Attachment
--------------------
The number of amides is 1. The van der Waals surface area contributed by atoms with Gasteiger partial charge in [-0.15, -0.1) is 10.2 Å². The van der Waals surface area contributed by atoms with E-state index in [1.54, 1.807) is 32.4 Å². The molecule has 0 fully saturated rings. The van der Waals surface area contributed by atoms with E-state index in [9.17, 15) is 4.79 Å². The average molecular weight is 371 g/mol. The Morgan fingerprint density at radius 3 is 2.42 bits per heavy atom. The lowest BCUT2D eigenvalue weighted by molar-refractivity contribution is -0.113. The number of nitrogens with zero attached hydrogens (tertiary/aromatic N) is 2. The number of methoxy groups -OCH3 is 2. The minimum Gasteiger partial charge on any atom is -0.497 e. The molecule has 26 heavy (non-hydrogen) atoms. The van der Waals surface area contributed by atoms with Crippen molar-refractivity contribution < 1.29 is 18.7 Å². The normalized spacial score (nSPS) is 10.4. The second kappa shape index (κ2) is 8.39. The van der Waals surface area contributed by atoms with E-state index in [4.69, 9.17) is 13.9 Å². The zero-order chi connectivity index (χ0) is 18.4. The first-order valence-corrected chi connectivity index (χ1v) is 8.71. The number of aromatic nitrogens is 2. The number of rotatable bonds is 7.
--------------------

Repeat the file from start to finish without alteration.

The number of amides is 1. The van der Waals surface area contributed by atoms with Gasteiger partial charge in [-0.15, -0.1) is 10.2 Å². The van der Waals surface area contributed by atoms with E-state index in [1.54, 1.807) is 32.4 Å². The molecule has 0 fully saturated rings. The van der Waals surface area contributed by atoms with E-state index in [9.17, 15) is 4.79 Å². The average molecular weight is 371 g/mol. The Morgan fingerprint density at radius 3 is 2.42 bits per heavy atom. The lowest BCUT2D eigenvalue weighted by molar-refractivity contribution is -0.113. The number of nitrogens with zero attached hydrogens (tertiary/aromatic N) is 2. The number of methoxy groups -OCH3 is 2. The minimum Gasteiger partial charge on any atom is -0.497 e. The molecule has 26 heavy (non-hydrogen) atoms. The van der Waals surface area contributed by atoms with Crippen molar-refractivity contribution < 1.29 is 18.7 Å². The normalized spacial score (nSPS) is 10.4. The second kappa shape index (κ2) is 8.39. The van der Waals surface area contributed by atoms with E-state index in [4.69, 9.17) is 13.9 Å². The zero-order chi connectivity index (χ0) is 18.4. The first-order valence-corrected chi connectivity index (χ1v) is 8.71. The number of aromatic nitrogens is 2. The number of rotatable bonds is 7.